Tag Archives: Fictive Dream

Revisits: Grief

I did some illustrations for an event at Fictive Dream, an online fiction magazine specializing in short stories. It’s called “Revisits”. In it, the magazine revisits “the best of the back catalog”, as editor Laura Black says. Every two weeks through August, a different theme will be explored.

Look here for the first post, Love, which also offers an overview of the parameters of the art aspects of this project.

Today, May 22, the theme is Grief. Here’s the image:

Image 7 blog

In earlier projects for Fictive Dream, as you know, I made a couple of images for each story. I followed that trend with the earlier Love and Abuse and Growing Up. At this point in the process, though, I was feeling more confident of the direction of my work in general, as far as interpreting themes, and for this theme, I had a very clear idea of what I wanted to do. I figured I’d give it a try, show it to Fictive Dream editor Laura Black, and see what she thought. If it didn’t work, our discussion would give me direction and I’d just take things from there.

I took my inspiration from several things. First, as far as the color scheme, I wanted to reflect the emotion in grays, browns, and dark blues – a sere, devastated kind of landscape with an overcast sky.

The shape of the tree needed to reflect the emotion as well – I felt downward reaching branches would give the right feeling. When people grieve, shoulders slump, the head is down, they draw into themselves and the feeling, and that’s what I wanted the tree to portray.

I had two visual sources I worked from. One was the recurrent motif of the willow tree, with its downward flowing branches, found in mourning samplers from the 1800’s (look here for an example). I have had an interest in needlework throughout my life and have learned a little about the symbolism and history of mourning embroidery.

The other source was a photo I took some years back. It’s a tree standing in front of a local elementary school. I found the branch patterns dramatic. I entered it in a camera club competition and it won a prize, so I kept the image and was able to refer to it.

Schoolyard Tree small

With these pictures in mind, I created the representation of the tree. When I showed it to Laura, she liked it, and so, the image for Grief was done!

Thanks for reading! And take a look at the stories:  here at Fictive Dream.

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Revisits: Growing Up

I did some illustrations for an event at Fictive Dream, an online fiction magazine specializing in short stories. It’s called “Revisits”. In it, the magazine revisits “the best of the back catalog”, as editor Laura Black says. Every two weeks through August, a different theme will be explored.

Look here for the first post, Love, which also offers an overview of the parameters of the art aspects of this project.

Today, May 8, the theme is Growing Up. Here’s the image:

Image 6a blog

In earlier projects for Fictive Dream, as you know, I made a couple of images for each story. I followed that trend with the earlier Love and Abuse and I did the same with Growing Up.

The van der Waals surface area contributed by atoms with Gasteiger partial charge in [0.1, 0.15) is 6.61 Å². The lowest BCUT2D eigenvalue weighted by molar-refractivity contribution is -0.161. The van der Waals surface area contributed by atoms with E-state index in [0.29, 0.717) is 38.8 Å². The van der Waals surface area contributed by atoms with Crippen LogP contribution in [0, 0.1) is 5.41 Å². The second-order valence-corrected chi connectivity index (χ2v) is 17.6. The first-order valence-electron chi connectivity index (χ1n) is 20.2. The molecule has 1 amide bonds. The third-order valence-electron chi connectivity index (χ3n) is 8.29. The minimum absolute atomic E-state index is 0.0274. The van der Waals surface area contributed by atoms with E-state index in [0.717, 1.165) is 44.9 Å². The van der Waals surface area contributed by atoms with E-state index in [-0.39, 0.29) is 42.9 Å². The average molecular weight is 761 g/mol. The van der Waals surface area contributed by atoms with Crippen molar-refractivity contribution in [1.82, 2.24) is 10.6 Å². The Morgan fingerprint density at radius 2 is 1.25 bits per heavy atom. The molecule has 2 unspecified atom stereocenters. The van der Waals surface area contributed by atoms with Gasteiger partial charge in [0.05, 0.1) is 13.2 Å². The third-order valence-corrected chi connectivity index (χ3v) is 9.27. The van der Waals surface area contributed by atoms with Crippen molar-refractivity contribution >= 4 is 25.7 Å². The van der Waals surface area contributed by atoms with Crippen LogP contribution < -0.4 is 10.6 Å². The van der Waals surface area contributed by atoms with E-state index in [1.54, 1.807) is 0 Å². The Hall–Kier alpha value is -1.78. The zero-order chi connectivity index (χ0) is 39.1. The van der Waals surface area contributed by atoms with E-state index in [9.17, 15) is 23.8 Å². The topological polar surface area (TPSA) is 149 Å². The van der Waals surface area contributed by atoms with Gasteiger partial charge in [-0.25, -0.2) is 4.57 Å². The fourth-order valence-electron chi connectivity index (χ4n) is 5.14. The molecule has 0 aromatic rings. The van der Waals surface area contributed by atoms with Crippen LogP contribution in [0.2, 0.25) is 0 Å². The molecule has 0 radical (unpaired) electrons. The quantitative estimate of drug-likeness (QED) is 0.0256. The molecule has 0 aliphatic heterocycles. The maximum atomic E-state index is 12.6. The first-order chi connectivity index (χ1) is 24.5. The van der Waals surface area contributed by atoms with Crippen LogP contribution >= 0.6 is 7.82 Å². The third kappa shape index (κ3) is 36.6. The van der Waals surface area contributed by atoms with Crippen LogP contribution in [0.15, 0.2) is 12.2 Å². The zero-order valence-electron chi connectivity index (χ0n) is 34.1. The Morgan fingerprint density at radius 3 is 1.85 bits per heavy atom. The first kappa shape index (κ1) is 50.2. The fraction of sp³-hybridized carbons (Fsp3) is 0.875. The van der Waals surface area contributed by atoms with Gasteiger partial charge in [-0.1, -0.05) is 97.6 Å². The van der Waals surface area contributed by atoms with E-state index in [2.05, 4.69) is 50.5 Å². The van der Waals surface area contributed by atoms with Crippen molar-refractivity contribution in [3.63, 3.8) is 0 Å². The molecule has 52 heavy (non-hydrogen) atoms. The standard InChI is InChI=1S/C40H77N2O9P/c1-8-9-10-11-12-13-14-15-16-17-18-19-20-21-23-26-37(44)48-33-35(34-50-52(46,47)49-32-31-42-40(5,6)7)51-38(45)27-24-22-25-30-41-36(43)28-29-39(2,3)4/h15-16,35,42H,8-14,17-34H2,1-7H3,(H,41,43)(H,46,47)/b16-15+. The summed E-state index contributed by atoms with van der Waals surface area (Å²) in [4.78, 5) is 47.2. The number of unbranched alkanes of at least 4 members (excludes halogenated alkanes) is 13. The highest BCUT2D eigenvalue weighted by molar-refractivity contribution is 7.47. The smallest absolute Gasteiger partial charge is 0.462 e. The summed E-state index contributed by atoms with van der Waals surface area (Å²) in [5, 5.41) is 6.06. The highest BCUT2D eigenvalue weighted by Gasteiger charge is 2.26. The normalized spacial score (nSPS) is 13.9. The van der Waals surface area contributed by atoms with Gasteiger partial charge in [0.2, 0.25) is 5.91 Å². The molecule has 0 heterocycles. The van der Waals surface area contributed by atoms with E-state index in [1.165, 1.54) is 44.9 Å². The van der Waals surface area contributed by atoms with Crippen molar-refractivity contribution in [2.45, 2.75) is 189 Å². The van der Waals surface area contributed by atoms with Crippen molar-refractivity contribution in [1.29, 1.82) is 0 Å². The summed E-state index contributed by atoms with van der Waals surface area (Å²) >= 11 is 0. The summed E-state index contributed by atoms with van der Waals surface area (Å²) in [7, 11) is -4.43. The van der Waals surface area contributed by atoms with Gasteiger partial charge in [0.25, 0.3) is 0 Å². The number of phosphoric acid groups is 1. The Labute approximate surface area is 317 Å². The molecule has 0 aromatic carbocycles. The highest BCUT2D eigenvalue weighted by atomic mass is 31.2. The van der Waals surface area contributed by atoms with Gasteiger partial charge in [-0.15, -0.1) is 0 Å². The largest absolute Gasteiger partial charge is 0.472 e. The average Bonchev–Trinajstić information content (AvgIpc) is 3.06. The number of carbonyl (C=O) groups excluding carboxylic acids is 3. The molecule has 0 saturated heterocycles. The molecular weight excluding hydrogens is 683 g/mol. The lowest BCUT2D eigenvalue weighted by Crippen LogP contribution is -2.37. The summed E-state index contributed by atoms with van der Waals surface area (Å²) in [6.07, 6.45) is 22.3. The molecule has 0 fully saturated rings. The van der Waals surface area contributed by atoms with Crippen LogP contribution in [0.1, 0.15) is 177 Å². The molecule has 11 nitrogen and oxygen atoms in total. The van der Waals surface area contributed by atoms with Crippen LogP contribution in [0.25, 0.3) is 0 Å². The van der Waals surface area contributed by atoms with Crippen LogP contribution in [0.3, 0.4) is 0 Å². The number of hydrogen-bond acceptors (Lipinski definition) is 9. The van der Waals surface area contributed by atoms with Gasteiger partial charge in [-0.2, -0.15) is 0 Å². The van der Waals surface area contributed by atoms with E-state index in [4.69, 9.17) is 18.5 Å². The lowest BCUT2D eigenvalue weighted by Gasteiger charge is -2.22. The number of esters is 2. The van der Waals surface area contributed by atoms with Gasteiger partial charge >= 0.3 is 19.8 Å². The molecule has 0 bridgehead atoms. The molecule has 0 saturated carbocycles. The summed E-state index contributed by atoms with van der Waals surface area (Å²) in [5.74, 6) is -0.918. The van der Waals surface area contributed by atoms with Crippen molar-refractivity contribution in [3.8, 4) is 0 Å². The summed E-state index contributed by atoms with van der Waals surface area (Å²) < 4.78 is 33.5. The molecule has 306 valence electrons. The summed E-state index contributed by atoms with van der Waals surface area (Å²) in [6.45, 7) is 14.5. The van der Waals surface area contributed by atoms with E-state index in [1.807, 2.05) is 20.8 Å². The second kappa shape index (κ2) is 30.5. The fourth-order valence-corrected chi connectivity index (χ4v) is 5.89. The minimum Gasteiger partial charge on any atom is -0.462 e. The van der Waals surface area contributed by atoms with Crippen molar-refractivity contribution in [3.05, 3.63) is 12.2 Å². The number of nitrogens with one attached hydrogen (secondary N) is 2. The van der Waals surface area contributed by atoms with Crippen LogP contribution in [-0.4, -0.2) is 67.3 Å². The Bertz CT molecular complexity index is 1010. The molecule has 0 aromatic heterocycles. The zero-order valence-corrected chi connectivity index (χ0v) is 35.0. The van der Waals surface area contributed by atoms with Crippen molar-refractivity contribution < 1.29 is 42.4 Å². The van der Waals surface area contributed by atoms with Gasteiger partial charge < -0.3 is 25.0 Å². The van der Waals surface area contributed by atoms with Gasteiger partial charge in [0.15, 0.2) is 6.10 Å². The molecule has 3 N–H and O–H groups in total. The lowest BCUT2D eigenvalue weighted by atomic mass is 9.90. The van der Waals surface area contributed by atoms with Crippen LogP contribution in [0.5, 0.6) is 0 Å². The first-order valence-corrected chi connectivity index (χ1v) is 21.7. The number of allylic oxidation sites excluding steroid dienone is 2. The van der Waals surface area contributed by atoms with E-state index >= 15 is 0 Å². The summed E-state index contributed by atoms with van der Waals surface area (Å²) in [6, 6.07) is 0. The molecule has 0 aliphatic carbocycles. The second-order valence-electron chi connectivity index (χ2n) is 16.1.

These images represent more steps on the journey in creating a look that would be coherent through the project. As I mention in the previous post, for Abuse, we had developed some specifics. The tree motif was established as was the general layout of the images – sky, ground, tree, and text all had a specific place in the compositions.

For Growing Up, I wanted to give a sense of freshness and newness to fit the theme, and I also thought a group of smallish trees would be nice – a reminder of seedlings just starting out.

I created two images:

As you can see, we were still trying out the idea of trees in colors other than black. In discussing these entries, we decided that from now on, all trees should be black, for unity. Additionally, Laura thought the colors were a little brighter than she wanted.

This time I amended the pieces with most of my work in the real world, not the digital one. I collaged over the colorful trees and added black trees. I also toned down the whole composition (each piece) with a wash of white paint. Then I desaturated each piece digitally, just a little. I’m not fond of the effect of this last step, in most cases. It tends to gray things out, and anyway, as you know, my preference will always be for bright clear colors.

But – remember, in this project I am working to meet the wants and expectations of someone else. It was my job to make amendments to my work to suit editor Laura Black’s specifications. Commission work requires a focus on what the customer wants.

Let me back up and give you a little personal history to explain where I am coming from. When I first started doing art, I made fabric wall hangings, and a good proportion of my business was house portraits on commission. Here are a few samples:

By the time I was doing collage, I had decided I didn’t want to do commissions. I did not enjoy the stress and worry of meeting the (oftentimes unexpressed) expectations of customers. The moment when the commissioned work is shown to the customer: it’s scary for the artist!